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Anti-Social Behaviour Orders and the Construction of Young People

This essay will explore Anti-Social Behaviour Orders and the construction of young people by examining a mixture of academic and mainstream media sources, which will be combined with personal analysis of the topic.  The term "construction" refers to the way in which a perception of an issue is created and maintained, both deliberately and unintentionally, while within social care work the term "young people" encompasses people up to the age of 19 (HM Treasury, 2004).  The issue will initially be explored by outlining the origin and characteristics of Anti-Social Behaviour Orders, then considering the topic's relevance to social work practitioners and defining the key concepts surrounding the subject, before discussing the discourse created around the subject by the government and the media.  Finally conclusions will be presented.  The essay aims to discover how the construction of young people around anti-social behaviour affects social work practitioners.  

Coming into law in April 1999, ASBOs were created in order to tackle what New Labour sees as one of the most pressing problems facing society in the UK today - anti-social behaviour.  However, many sustained analyses of the meaning of anti-social behaviour come to the same conclusion; the concept is so nebulous that practically any behaviour can - and has been - labelled thus.  ASBOs are set in motion when a complaint is made about a person's behaviour, either to police or a local authority.  Once a complaint has been made, the statutory bodies will encourage the complainant and other witnesses to make statements to be used as evidence.  A local authority official will then make an application to a magistrate's court, where the evidence will be heard.  The magistrate will then decide whether to issue an ASBO, and what specific conditions it will employ.     An ASBO has a minimum duration of two years, with no upper limit, although ASBOs issued for indefinite periods of time "must have arrangements for review in place" (Home Office, 2000).   Where ASBOs most radically depart from conventional legal procedures is in the way in which an ASBO can prohibit its subject from doing anything - entering a certain area, engaging in particular activities, or associating with certain people.  Each ASBO is specifically tailored to its subject.  This aspect has come under particular criticism: "Legal objections centre on the fact that ASBOs allow people to be imprisoned for non-criminal offences. ASBOs are not penalties for criminal offences, but breaching an ASBO is a criminal offence. This effectively creates personalised laws for particular individuals" (Cummings, 2005).

An article published in October of last year in the Burton Mail, a Staffordshire local newspaper, serves as a perfect example of a "typical" ASBO piece.  The subject - or "neighbour from Hell" - of the ASBO was "booted out" of her home following a "campaign of terror" against her community.  The crimes listed in the article included playing music at very loud volumes, using threatening and abusive language against her children's teachers, and engaging teenaged "enforcers" to intimidate members of the community.  The piece ends with its subject pleading with her community to "give her a chance", before blaming the media: "It's the papers that have ensured all the problems".  The problem with this kind of coverage of ASBO subjects is the way in which it focuses solely on their alleged behaviour, without ever attempting to analyse or examine either the reasons behind these types of offences, whether ASBOs are an appropriate response to them, and if the evidence-gathering processes behind them are rigorous enough.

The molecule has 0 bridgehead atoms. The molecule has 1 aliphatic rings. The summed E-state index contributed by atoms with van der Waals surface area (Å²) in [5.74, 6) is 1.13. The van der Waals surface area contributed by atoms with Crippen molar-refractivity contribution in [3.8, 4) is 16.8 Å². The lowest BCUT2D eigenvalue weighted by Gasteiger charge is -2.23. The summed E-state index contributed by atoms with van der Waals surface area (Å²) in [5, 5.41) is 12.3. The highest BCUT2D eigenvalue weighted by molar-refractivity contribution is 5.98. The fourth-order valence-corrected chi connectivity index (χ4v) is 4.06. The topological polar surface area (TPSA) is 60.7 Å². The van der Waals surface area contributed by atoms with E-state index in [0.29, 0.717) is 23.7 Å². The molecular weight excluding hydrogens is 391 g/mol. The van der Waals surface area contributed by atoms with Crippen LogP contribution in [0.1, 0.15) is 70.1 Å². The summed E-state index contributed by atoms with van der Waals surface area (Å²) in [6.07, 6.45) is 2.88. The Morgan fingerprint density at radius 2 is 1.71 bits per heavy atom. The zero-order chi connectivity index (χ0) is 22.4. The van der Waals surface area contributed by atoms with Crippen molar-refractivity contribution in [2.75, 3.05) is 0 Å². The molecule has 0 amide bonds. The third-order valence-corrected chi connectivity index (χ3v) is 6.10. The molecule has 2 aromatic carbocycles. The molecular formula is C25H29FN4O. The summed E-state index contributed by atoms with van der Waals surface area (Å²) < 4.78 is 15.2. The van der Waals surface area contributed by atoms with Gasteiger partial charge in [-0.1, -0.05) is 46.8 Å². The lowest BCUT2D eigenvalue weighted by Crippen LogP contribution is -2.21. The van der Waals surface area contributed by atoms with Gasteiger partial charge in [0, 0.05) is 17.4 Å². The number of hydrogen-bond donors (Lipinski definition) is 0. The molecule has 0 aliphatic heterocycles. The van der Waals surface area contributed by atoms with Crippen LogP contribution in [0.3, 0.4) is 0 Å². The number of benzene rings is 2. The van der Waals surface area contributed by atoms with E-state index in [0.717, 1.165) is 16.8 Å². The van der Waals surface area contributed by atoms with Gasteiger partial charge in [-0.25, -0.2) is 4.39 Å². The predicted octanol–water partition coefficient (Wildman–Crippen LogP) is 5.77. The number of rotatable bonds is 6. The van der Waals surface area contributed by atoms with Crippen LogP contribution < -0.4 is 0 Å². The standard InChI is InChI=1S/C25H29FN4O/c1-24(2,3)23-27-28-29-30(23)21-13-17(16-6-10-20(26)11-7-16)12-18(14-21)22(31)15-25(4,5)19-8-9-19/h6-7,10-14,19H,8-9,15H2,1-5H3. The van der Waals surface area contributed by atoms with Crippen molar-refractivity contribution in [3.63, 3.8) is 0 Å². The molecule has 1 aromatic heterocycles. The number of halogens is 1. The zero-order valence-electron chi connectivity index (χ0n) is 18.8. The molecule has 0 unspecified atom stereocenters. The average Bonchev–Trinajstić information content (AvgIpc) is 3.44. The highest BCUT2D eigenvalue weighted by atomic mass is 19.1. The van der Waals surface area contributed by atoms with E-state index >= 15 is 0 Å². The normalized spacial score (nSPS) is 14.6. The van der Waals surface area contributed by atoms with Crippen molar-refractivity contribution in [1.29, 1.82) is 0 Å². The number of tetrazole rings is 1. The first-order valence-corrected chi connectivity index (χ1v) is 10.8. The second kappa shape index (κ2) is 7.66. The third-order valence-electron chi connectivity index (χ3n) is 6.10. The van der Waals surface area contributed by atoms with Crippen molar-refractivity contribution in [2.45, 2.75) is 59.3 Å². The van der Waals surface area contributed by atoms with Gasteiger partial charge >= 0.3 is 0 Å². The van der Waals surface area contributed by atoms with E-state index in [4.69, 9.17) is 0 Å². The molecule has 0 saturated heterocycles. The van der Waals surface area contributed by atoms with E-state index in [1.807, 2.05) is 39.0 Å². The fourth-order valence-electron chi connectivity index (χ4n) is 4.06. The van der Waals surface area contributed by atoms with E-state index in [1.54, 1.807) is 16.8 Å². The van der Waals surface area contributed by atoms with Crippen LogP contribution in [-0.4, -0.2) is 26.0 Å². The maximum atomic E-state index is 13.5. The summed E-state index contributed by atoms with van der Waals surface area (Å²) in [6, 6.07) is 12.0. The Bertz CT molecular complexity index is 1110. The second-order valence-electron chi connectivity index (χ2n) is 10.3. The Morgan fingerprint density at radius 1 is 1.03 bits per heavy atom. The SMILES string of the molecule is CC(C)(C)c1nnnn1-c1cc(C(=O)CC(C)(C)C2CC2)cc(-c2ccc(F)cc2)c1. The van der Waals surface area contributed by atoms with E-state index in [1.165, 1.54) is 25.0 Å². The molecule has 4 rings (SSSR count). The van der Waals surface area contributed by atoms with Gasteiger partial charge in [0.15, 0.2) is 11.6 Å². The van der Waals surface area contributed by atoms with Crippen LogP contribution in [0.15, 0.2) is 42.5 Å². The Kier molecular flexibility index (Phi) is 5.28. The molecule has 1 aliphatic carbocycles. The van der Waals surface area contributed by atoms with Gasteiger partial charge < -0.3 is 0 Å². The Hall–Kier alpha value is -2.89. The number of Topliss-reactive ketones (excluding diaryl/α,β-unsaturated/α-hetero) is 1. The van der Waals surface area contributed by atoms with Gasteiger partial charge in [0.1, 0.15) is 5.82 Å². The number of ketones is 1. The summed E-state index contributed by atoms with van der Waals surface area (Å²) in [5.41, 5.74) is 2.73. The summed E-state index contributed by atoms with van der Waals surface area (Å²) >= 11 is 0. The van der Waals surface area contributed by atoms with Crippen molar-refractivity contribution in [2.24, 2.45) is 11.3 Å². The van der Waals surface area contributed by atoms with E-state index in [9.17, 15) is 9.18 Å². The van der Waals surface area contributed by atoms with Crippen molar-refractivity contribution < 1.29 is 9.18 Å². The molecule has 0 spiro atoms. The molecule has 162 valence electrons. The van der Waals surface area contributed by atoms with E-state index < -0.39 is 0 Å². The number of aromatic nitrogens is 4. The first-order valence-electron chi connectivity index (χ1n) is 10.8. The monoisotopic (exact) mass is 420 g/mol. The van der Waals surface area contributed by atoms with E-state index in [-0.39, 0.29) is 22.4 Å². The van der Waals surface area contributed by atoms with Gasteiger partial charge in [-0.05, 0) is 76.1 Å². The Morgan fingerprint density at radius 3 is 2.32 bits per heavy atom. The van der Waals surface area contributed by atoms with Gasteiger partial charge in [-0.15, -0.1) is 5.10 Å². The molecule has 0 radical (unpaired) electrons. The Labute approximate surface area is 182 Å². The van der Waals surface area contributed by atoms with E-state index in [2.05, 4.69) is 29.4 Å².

In conclusion, all the matters raised thus far can only serve to increase the difficulties faced by social care practitioners working with young people who have been affected by ASBOs.   Unable to distance itself from an initiative which it has invested so much time, publicity and public money, the government has instead adopted a "full steam ahead" approach to the issue of youth anti-social behaviour, despite grave reservations from many different quarters questioning their effectiveness.  Government policy directives continue to put pressure on youth services to consider ASBOs as a "first-resort", despite what individual social workers consider to be the most appropriate response.  The punitive approach towards anti-social behaviour which has been employed as a populist vote-winner by the New Labour government means that youth social workers will often find themselves diametrically opposed to central guidance on this issue - both practically and philosophically.  Grass-roots youth workers will be aware that criminalising young people who have engaged in anti-social activities will only further alienate them from mainstream society; and as a young person becomes more marginalised it becomes more likely that they will continue engaging in behaviours which harm themselves and their community.  Many social workers will realise that only by tackling the various underlying reasons behind these types of activities - such as family break-up, unacknowledged health problems or learning difficulties, substance misuse, homelessness, lack of training and education opportunities, a shortage of leisure faciltities - can any kind of lasting solution to the problem be achieved.  However, in an environment where government and the mass media send out a message that young people engaged in anti-social behaviour are irredeemably bad, and much of the general public echo those opinions, social workers operating in this field will face an uphill battle to secure resources and co-operation from other agencies.

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